The State of the UK Property Market After COVID-19

The State of the UK Property Market After COVID-19
Jul 01 , 2021

The UK property market is continuing to rally following the pandemic lockdowns and is being driven by strong demand from homebuyers, new data has revealed. Sales completions are forecast to reach 1.5 million this year, up from 1.04 million last year – the highest level since 2007. The value of sales in 2021 is forecast to be £461 billion, up an impressive 68 per cent from 2019. Furthermore, although fractionally down on the 4.7 per cent peak earlier in the year, annual house price growth is also up on last year at 4.1 per cent, which is almost double the 2.3 per cent increase in April 2020.



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These price rises are due to demand from buyers continuing to outstrip supply. Indeed, the total stock of homes for sale was down 20.8 per cent in the year to mid-May compared to the average last year.


Buyer demand has been strong since the end of the first lockdown last year as households reassess how and where they are living. For some, the need for more space, especially if they are working from home, has prompted a move. This is evidenced by the fact that across the UK, the demand for family houses continues with its upward trend, with average values for houses up +5.2 per cent on the year, compared to +1.1 per cent growth for flats.


People are also craving life on the coast after being locked indoors for months on end, while first-time buyers are also becoming more active in the market, with more attractive mortgage finance flooding the market, including the new mortgage guarantee scheme announced in the latest Budget that enables UK homebuyers to secure a mortgage up to £600,000 with a 5 per cent deposit.


The stamp duty holiday, and its subsequent extension to June and tapered extension to the end of September, has also provided an added additional impetus for many to purchase a home.


Zoopla analysts predict that activity will remain elevated in the second half of the year, albeit not as high as towards the end of last year.


House Price Growth Linked to Affordability


However not all areas are experiencing high price rises… Zoopla’s House Price Index reports that growth is highest in areas where affordability is greatest. For example, in the year to April, average prices in Wales rose by 6.3 per cent, followed by Yorkshire & the Humber where prices rose by 5.4 per cent while in London house price growth was sluggish at 1.9 per cent, the slowest regional rate of growth across the UK for the sixth consecutive month. In fact, four central London boroughs registered price falls for the third or fourth consecutive month, including the City of London (down -2.5% year on year), Westminster (-2.2%), Kensington & Chelsea (-1.7%) and Hammersmith & Fulham (-1.4%). Zoopla analysts attribute these falls to the fact that London has suffered under the lockdowns with the lack of international visitors and affordability constraints.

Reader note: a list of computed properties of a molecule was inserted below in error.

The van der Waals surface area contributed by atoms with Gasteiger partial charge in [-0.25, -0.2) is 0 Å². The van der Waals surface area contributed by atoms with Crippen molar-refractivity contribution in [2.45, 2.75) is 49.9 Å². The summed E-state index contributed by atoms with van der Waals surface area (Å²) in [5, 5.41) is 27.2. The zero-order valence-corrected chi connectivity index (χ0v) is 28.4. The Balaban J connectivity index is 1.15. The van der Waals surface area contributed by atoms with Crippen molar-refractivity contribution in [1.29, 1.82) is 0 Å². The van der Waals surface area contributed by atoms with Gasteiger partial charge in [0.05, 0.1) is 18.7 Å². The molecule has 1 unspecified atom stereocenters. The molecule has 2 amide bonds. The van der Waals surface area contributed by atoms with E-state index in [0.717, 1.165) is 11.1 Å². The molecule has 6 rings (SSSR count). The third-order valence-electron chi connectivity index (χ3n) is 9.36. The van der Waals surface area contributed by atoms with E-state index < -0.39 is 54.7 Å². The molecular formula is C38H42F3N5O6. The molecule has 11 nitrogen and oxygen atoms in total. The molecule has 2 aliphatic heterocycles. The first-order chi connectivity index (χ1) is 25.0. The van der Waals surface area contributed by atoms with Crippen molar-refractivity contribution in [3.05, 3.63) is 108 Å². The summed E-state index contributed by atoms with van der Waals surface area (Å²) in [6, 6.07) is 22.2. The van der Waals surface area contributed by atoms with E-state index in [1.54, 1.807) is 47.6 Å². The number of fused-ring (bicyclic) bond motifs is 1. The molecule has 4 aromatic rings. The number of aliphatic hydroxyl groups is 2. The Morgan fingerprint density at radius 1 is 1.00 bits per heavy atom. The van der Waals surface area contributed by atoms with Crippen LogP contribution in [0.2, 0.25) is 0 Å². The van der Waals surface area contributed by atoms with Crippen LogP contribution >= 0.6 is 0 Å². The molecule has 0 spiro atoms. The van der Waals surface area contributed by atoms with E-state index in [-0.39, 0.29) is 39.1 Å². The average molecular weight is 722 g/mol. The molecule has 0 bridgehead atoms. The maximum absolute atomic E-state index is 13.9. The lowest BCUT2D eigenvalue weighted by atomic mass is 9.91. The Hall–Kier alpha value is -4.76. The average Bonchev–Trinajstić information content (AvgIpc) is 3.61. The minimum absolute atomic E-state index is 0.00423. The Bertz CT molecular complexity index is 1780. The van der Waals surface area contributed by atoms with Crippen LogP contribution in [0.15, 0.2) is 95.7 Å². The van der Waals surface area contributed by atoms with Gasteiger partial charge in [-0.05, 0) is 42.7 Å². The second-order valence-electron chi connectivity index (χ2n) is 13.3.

How City Property Markets are performing Post-Covid


On a city level, Liverpool and Manchester with average house price rises of +6.9 per cent and +6.8 respectively are registering the highest price growth of major cities monitored in Zoopla’s report… the fifth consecutive month this has been the case.


While the ‘hottest’ city markets, where homes are being sold more quickly and price growth is amongst the strongest include Wigan, Blackburn and Burnley where time to sell is down by three weeks or more, and annual price growth is at least 5.8 per cent.


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Market Outlook


Grainne Gilmore, Head of Research, at Zoopla says their data suggest that the easing of lockdowns will continue to cause a natural fall in demand as people are able to see family and enjoy amenities that have been shut for more than a year, but they expect: “new buyer demand will still emerge throughout H2 as office-based workplaces confirm if they will be pursuing more flexible working practices. Households who have the opportunity to commute less frequently have more options when it comes to choosing where to live, and this could prompt a move.


Likewise, older households will continue to review how and where they are living, with many more set to move for the first time in years. With an increased array of mortgages to choose from, first-time buyers will also remain active in the market.


At the same time, supply constraints will continue to underpin pricing. The lack of supply is expected to hamper potential sales during this year, yet even so, we expect total transactions this year to rise to 1.5 million, marking one of the busiest years in the UK’s residential market in more than a decade.”



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